Now that we’ve been at this for four days, we’re settling into the routine pretty well. We wake up and have a little something to eat at the hotel (since we have a kitchen in our room), then head out to the first screening. When we have back-to-back screenings (which are generally separated by an hour), we’ll grab something portable for lunch/dinner and eat it in line for the next screening. At some point, we’ll have time to come back to our hotel for a nap (or simply relaxing while still being awake), then head out to the final screening (taking the subway to each location, as we’re right on the line and most of the theatres are as well).
But there’s also a routine to the screenings themselves, which is of more interest to you, the reader. We’re generally seated 20 minutes or so before the film is due to begin (today I’ve been using that time to write this stuff on my laptop… like I’m doing right now, whereas previously the laptop stayed at home while Kim and I played Scrabble on our iPods). The films never start on time, as they want to give enough time to sell tickets to people in the rush line. Then the festival programmer comes out to introduce the film, thank the sponsors, tell us to turn off electronic devices, and introduce the director/producer who is in attendance (every screening thus far besides Passchendaele has had a representative, generally the director, except in the case of the multi-director effort covered below). The director gives a short intro to the film, and if it’s a premiere, will also introduce the cast in attendance. They then sit down (or leave if they’re not sticking around), the lights dim, and the anti-piracy message comes on screen (to which those in the audience in the know reply “Arrrr”). We get a Bell Lightbox ad (that’s the new festival location that they’re building), then a Universal NBC message thanking the festival volunteers (for whom we in the audience applaud), an annoying Motorolla ad I’m more than tired of, and a Cadillac people’s choice award ad I’m also tired of (but less so than the Moto one), and the film begins.
If it’s a premiere, the toadies in the reserved seats will applaud for the studio/distributor banners of whomever they work for. Generally, the audience will applaud for anyone mentioned in the credits who was announced to be in attendance (whereas toadies will also applaud for people like the DP or others mentioned in the credits that we don’t know). When the film is over, there’s more applause (maybe even a standing O, generally induced by the toadies), and a short Q&A. If Kim and I have another screening to get to, or didn’t particularly like the film, we don’t stick around for that (which is why at TIFF, aisle seats are king. We’re sitting at the aisle right now, in two seats separated from the rest of the row. These may be my favourite seats yet). As we leave the screening, we hand off our ballots for the People’s Choice Award, rinse, repeat.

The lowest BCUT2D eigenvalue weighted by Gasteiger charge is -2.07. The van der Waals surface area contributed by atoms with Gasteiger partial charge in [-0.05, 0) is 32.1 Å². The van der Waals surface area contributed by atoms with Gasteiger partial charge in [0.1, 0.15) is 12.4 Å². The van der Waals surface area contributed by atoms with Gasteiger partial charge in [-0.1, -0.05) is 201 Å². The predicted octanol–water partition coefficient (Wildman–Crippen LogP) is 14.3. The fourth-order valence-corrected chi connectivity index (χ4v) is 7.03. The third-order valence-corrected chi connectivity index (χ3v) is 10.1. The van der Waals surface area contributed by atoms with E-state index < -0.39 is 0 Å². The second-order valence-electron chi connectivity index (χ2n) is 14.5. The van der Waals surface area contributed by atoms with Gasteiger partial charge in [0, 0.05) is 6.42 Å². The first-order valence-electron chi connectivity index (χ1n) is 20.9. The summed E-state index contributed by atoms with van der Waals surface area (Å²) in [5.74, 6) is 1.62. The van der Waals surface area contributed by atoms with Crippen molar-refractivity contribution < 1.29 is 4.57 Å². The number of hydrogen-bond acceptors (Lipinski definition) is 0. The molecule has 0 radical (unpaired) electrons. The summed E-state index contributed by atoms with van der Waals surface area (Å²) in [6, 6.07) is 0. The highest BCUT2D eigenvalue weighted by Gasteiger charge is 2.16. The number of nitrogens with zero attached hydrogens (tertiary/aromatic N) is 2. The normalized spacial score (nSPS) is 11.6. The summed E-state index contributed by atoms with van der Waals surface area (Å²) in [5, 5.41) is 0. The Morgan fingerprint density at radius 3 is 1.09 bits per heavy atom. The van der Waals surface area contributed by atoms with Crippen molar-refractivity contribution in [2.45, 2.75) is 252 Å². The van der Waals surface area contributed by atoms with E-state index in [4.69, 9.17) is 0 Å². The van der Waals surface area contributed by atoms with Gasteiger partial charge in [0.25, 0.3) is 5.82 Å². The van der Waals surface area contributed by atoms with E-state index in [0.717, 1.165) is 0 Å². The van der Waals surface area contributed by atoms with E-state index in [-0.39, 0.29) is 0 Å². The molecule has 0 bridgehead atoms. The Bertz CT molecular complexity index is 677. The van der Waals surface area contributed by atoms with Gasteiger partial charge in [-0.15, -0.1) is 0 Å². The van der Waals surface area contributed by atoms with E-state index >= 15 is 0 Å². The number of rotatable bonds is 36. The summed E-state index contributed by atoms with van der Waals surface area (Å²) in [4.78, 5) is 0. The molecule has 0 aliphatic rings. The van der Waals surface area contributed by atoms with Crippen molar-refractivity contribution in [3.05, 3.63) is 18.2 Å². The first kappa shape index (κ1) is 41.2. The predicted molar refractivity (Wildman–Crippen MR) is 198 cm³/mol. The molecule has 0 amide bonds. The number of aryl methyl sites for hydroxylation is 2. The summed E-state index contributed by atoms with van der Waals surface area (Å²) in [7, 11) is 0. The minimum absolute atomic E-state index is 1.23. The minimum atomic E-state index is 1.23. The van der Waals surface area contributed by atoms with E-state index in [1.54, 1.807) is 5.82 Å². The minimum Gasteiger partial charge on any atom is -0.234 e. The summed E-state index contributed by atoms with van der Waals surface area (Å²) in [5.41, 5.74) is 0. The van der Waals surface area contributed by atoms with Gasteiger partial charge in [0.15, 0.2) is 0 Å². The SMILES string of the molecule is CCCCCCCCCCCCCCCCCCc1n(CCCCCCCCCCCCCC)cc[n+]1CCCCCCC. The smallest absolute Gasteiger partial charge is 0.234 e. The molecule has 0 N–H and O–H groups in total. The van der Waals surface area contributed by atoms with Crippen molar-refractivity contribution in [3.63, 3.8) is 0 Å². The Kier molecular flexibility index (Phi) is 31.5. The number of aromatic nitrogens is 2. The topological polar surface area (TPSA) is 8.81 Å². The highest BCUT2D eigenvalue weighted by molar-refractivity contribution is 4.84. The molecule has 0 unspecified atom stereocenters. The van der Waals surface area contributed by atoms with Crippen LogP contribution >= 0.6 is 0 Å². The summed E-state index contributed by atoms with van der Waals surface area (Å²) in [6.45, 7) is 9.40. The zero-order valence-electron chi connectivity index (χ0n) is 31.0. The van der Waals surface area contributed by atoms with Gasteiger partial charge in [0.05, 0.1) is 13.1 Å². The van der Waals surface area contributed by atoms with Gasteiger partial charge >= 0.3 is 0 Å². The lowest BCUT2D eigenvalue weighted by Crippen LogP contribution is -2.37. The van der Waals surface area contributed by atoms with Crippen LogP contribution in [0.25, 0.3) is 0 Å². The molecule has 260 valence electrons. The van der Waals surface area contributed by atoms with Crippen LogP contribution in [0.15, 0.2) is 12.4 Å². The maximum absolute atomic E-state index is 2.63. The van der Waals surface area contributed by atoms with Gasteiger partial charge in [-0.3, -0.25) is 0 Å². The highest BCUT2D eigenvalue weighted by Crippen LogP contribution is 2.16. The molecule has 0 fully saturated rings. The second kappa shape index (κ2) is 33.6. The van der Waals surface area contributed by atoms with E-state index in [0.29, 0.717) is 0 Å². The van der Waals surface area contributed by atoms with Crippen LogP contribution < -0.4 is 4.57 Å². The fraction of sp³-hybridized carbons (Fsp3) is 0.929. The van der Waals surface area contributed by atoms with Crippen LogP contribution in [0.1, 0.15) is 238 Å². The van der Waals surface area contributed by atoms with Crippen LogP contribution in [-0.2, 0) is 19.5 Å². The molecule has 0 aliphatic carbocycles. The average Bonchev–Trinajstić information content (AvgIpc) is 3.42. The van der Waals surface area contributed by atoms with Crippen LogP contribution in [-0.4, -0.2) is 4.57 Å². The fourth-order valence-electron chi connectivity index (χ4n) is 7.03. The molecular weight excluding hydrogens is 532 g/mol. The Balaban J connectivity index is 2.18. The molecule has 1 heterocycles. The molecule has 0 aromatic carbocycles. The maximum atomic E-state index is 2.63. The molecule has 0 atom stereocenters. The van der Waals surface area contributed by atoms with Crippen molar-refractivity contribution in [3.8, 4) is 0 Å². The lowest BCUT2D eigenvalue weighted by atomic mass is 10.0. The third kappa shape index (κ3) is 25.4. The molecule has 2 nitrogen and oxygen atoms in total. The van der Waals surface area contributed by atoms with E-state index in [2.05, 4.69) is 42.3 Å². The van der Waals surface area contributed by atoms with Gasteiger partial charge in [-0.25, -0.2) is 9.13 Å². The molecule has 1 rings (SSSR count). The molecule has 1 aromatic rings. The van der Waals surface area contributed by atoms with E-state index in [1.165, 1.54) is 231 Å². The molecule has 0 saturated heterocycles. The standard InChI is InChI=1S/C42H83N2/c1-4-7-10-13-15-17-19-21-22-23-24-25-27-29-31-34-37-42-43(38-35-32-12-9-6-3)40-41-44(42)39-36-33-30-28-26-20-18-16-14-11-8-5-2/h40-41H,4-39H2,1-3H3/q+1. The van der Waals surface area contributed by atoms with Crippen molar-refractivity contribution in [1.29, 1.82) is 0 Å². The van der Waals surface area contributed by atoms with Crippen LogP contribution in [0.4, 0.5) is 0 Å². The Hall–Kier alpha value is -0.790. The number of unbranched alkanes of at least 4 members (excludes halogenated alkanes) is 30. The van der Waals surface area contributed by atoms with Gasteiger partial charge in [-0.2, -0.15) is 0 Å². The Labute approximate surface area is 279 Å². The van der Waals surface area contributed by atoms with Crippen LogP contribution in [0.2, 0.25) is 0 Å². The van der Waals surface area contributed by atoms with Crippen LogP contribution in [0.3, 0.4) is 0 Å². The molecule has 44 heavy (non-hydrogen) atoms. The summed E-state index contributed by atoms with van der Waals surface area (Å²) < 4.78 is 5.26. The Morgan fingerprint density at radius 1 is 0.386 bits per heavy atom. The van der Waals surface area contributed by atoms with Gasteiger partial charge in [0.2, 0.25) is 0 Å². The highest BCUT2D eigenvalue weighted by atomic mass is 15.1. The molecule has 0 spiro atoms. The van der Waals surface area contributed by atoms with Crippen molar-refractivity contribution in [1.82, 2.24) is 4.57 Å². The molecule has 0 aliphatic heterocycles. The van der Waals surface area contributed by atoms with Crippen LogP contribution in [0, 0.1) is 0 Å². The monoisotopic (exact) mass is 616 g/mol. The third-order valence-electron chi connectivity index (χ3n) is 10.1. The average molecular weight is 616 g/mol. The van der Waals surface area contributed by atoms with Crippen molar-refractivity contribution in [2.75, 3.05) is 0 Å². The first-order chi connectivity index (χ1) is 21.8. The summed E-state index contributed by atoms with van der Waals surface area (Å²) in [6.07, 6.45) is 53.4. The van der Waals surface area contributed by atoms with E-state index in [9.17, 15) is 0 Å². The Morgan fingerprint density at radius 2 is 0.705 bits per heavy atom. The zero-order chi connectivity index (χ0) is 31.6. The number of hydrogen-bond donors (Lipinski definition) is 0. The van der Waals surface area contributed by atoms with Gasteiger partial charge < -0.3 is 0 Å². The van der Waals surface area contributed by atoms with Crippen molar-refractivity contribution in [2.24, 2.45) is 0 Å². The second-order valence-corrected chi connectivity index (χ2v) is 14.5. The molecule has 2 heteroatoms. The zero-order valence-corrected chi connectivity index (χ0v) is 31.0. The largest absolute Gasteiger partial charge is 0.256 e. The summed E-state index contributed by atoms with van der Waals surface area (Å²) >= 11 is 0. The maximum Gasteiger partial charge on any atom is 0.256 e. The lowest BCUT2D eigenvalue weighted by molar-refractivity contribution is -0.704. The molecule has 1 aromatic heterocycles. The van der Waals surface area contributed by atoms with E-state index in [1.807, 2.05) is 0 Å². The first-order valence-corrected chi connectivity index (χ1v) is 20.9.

Read on for musings on New York, I Love You, Ashes of Time Redux, and Plastic City… Continue reading →
I gave myself til the end of January to post this list, hoping to catch up on all the end of the year releases that don’t reach most screens until January. Well, it’s the end of January, so it was time to commit to my list. After all, year end lists become less and less relevant the farther away from the end of the year they come.
I didn’t get a chance to see every movie I wanted to see from 2006, but I did catch a lot of them (46 and counting). Movies that I wanted to see by have not yet seen include Pan’s Labyrinth, The Last King of Scotland, Little Children, Flags of our Fathers, Jesus Camp, Deliver us from Evil, Hollywoodland, and The Good German, so that’s why none of them make the list. No worries, as this won’t be my last word on the year in movies (that’ll come around Oscar time).
For most of the year, I thought 2006 to be a pretty crappy year for movies. But, while putting this list together, I realised that it turns out that there was a lot of good movies this year, just not necessarily at the multiplex. Instead, it was a year of disappointing and diminishing returns for heavily promoted movies, especially during the summer. But if you sought out good movies, there was some great ones to be seen. So, if you’re down on the year in film, maybe you just weren’t seeing the right movies. Continue reading →
I’m still hoping to catch a couple more movies before I’m ready to do my year end best movies list, but I figure I’ll be optimistic and do a worst movies list now (optimistic because doing so contains the hope that none of the movies I’m waiting to catch will be on this list).
First off, I have no pretensions that this is the defining list of bad 2006 movies. In fact, movies on this list have appeared on Best of 2006 lists elsewhere. The truth is, I go out of my way to avoid bad movies, so if I happen to catch one, it’s a movie that looked like it would be good. A reason for this is that I’m not a fan of genres that often produce really bad movies, be it mindless action movies, teen comedies, slasher flicks, or fantasy/sci-fi (before you write your angry responses, I’m not saying those genres suck, I’m saying that they produce some really sucky movies from people just trying to make a buck off of genre fans. They can also produce good movies).
So this is my list of movies that looked good when I went to see them, and ended up sucking. I’m not avoiding controversy here, so feel free to bring the anger if you wish (or, even better, telling me when I’m right). Also, I reviewed each of these movies, so if you want to read my review, click on the hypertext accompanying each write-up. Continue reading →